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Interview with Simon Pearce



Q.1 Tell us a little about yourself? Perhaps something not many people know?
A. I only started writing just over a year ago, although it was something I always wanted to do. Life and bills just got in the way. But now I’ve started, I’ve got the bug.

Q.2 How many unpublished and half-finished book do you have?
A. I am currently working on book three of The Spotlight Tales. I hope to have it finished in about a month. My illustrator is also busy with a children’s story I have written. This could take some time, though, as he also has a fulltime job in a computer company.

Q.3 Where do you get your ideas?
A. Mainly from the news. Life is strange and abundant. It provides plenty of material.

Q.4 What advice do you have for writers?
A. Write for yourself, enjoy it, and be ready to listen to others’ opinions.

Q.5 Do you try more to be original or to deliver to readers what they want?
A. I write in the style that suits me. I really hope readers will like it.

Q.6 If you could tell your younger writing self-anything, what would it be?
A. Stop trying to use clever words.

Q.7 What are the most important magazines or websites for writers to subscribe to?
A. Goodreads is absolutely essential. There is a friendly and knowledgeable community there, waiting for you to talk to them.

Q.8 What is the most difficult thing about writing characters from the opposite sex?
A. I must say that I haven’t found this to be an obstacle. Although, I probably would struggle if I have to describe the pain of giving birth.

Q.9 How do you select the names of your characters?
A. I decide relatively quickly, based normally on people I know, on characters I have read about, or simply on the sound.

Q.10 Do you read your book reviews? How do you deal with bad or good ones?
A. I always read them. I really appreciate the comments. Bad reviews are still opinions, and I value them as much as positive ones. Sometimes the criticism can really help me frame improvements.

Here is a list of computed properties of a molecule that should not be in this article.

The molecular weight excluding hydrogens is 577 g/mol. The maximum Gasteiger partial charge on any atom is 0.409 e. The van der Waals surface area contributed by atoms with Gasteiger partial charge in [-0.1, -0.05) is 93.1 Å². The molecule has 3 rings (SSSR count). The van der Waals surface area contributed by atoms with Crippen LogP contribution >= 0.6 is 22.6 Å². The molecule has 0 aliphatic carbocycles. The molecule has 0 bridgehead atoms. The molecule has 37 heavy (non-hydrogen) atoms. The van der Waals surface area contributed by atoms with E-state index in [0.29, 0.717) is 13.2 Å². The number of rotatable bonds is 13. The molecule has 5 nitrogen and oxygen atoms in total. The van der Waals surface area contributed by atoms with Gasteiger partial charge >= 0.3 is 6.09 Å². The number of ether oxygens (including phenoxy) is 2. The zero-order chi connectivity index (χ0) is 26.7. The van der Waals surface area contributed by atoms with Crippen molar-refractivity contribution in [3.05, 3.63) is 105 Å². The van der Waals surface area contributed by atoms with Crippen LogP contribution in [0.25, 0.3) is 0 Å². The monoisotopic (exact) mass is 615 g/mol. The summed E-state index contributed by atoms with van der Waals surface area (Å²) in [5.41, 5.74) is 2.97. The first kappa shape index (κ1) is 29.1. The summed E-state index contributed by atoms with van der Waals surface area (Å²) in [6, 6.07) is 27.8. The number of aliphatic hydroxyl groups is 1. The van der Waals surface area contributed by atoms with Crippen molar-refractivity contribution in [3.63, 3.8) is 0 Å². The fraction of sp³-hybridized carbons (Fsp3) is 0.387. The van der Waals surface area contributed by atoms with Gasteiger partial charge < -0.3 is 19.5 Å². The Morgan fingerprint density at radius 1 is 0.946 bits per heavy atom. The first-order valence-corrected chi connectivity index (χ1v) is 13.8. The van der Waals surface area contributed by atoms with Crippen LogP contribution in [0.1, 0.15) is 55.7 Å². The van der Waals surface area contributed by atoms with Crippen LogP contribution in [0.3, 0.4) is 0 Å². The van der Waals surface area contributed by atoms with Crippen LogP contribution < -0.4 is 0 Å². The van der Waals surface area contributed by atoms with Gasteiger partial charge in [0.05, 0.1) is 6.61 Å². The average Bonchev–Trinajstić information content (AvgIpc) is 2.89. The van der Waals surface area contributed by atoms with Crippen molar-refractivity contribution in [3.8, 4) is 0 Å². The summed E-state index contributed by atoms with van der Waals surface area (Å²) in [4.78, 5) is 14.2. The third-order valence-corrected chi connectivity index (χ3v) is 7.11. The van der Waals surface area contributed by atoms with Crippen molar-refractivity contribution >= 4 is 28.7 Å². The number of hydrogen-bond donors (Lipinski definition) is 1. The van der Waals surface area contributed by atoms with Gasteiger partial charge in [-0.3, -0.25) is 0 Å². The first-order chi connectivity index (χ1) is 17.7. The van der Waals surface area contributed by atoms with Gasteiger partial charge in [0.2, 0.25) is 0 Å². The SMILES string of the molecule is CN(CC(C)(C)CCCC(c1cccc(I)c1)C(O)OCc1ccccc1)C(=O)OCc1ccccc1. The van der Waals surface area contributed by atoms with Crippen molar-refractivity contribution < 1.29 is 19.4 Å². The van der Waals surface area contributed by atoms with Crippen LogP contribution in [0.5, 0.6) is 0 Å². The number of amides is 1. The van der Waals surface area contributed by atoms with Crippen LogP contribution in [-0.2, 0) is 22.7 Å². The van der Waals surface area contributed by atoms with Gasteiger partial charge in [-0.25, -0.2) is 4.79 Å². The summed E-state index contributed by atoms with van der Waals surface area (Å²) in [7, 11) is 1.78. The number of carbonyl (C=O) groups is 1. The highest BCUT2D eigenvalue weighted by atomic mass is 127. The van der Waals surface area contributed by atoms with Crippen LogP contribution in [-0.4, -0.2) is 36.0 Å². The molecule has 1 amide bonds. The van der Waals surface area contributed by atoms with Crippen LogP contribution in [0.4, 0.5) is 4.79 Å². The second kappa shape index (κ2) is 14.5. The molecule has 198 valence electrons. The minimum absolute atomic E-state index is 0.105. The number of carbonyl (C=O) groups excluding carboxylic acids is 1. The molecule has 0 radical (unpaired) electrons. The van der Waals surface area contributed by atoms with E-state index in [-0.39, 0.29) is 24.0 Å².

Q.11 Does your family support your career as a writer?
A. Writing is not my career. I have a fulltime job. But they give me the time I need to research and give me encouraging words.

Q.12 What do your fans mean to you?
A. I’m not sure I could claim to have fans. When I get one, I will surely feel very flattered! I just hope they do not turn out to be as fanatical as Annie Wilkes in Misery. That wouldn’t be good.

Q.13 How many books have you written? Which is your favorite?
A. So far two. Mo and Exit Velocity. I like different things about them. I really liked writing the interaction between the character Mo and the Old Moth, and also between Mo and Runner. In Exit Velocity, I got really involved in the structure. This one took a lot of planning.

Q.14 Do you have any unique and quirky writing habits?
A. I always drink tea while writing. Always.

Q.15 What do you consider to be your best accomplishment?
A. Mo was a number 5 bestseller on Amazon. I was very pleased with that.

Q.16 What is the most unethical practice in the publishing industry?
A. I’m not sure. I haven’t come across anything that concerns me. Generally, people seem nice and willing to help.

Q.17 Who edited your book and how did you select him/her?
A. I edited it myself. Not a good idea, as even after several readings I found typos. 

Q.18 Which famous person, living or dead would you like to meet and why?
A. I would like to meet all of the prophets. Just to ask some questions I have. Much of what we experience in the world today is a direct consequence of words that were said hundreds or thousands of years ago.

Q.19 What is your favorite book and why?
A. At the moment, The Book Thief. I loved the unique writing style. The storyline was gripping, too.

Q.20 How can readers discover more about you and your work?
A. Visit my website: www.thespotlighttales.com

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